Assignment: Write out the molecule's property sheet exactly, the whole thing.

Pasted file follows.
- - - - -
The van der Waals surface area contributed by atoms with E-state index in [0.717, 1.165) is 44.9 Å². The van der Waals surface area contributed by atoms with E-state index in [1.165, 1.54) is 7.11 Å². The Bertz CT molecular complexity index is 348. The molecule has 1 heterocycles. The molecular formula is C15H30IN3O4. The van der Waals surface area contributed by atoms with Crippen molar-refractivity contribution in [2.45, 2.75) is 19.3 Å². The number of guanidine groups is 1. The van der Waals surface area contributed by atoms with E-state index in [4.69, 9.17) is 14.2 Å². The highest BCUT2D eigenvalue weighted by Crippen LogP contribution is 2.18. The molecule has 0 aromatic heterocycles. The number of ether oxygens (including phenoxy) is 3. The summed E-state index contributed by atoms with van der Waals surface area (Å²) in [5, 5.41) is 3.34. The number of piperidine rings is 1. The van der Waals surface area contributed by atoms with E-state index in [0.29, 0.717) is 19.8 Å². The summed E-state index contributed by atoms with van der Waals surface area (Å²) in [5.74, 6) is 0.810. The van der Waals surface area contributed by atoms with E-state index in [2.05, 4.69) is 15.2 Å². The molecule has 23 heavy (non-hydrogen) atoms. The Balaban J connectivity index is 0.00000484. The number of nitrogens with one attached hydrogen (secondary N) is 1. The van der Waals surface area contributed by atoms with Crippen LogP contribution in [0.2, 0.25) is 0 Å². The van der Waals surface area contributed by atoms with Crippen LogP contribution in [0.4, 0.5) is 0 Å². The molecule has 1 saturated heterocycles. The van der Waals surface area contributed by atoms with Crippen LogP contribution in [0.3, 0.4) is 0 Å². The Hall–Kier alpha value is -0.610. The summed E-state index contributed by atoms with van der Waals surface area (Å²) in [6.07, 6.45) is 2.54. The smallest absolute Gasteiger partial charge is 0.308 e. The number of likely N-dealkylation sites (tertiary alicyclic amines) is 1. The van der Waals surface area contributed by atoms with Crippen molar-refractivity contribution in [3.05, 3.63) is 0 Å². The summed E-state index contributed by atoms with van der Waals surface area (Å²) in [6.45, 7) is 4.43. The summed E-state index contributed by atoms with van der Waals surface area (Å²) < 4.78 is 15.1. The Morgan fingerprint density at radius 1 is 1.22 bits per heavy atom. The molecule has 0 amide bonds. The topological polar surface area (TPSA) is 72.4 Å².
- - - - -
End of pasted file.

The van der Waals surface area contributed by atoms with E-state index in [0.717, 1.165) is 44.9 Å². The van der Waals surface area contributed by atoms with E-state index in [1.165, 1.54) is 7.11 Å². The Bertz CT molecular complexity index is 348. The molecule has 1 heterocycles. The molecular formula is C15H30IN3O4. The van der Waals surface area contributed by atoms with Crippen molar-refractivity contribution in [2.45, 2.75) is 19.3 Å². The number of guanidine groups is 1. The van der Waals surface area contributed by atoms with E-state index in [4.69, 9.17) is 14.2 Å². The highest BCUT2D eigenvalue weighted by Crippen LogP contribution is 2.18. The molecule has 0 aromatic heterocycles. The number of ether oxygens (including phenoxy) is 3. The summed E-state index contributed by atoms with van der Waals surface area (Å²) in [5, 5.41) is 3.34. The number of piperidine rings is 1. The van der Waals surface area contributed by atoms with E-state index in [0.29, 0.717) is 19.8 Å². The summed E-state index contributed by atoms with van der Waals surface area (Å²) in [5.74, 6) is 0.810. The van der Waals surface area contributed by atoms with E-state index in [2.05, 4.69) is 15.2 Å². The molecule has 23 heavy (non-hydrogen) atoms. The Balaban J connectivity index is 0.00000484. The number of nitrogens with one attached hydrogen (secondary N) is 1. The van der Waals surface area contributed by atoms with Crippen LogP contribution in [0.2, 0.25) is 0 Å². The van der Waals surface area contributed by atoms with Crippen LogP contribution in [0.4, 0.5) is 0 Å². The molecule has 1 saturated heterocycles. The van der Waals surface area contributed by atoms with Crippen LogP contribution in [0.3, 0.4) is 0 Å². The Hall–Kier alpha value is -0.610. The summed E-state index contributed by atoms with van der Waals surface area (Å²) in [6.07, 6.45) is 2.54. The smallest absolute Gasteiger partial charge is 0.308 e. The number of likely N-dealkylation sites (tertiary alicyclic amines) is 1. The van der Waals surface area contributed by atoms with Crippen molar-refractivity contribution in [3.05, 3.63) is 0 Å². The summed E-state index contributed by atoms with van der Waals surface area (Å²) in [6.45, 7) is 4.43. The summed E-state index contributed by atoms with van der Waals surface area (Å²) < 4.78 is 15.1. The Morgan fingerprint density at radius 1 is 1.22 bits per heavy atom. The molecule has 0 amide bonds. The topological polar surface area (TPSA) is 72.4 Å².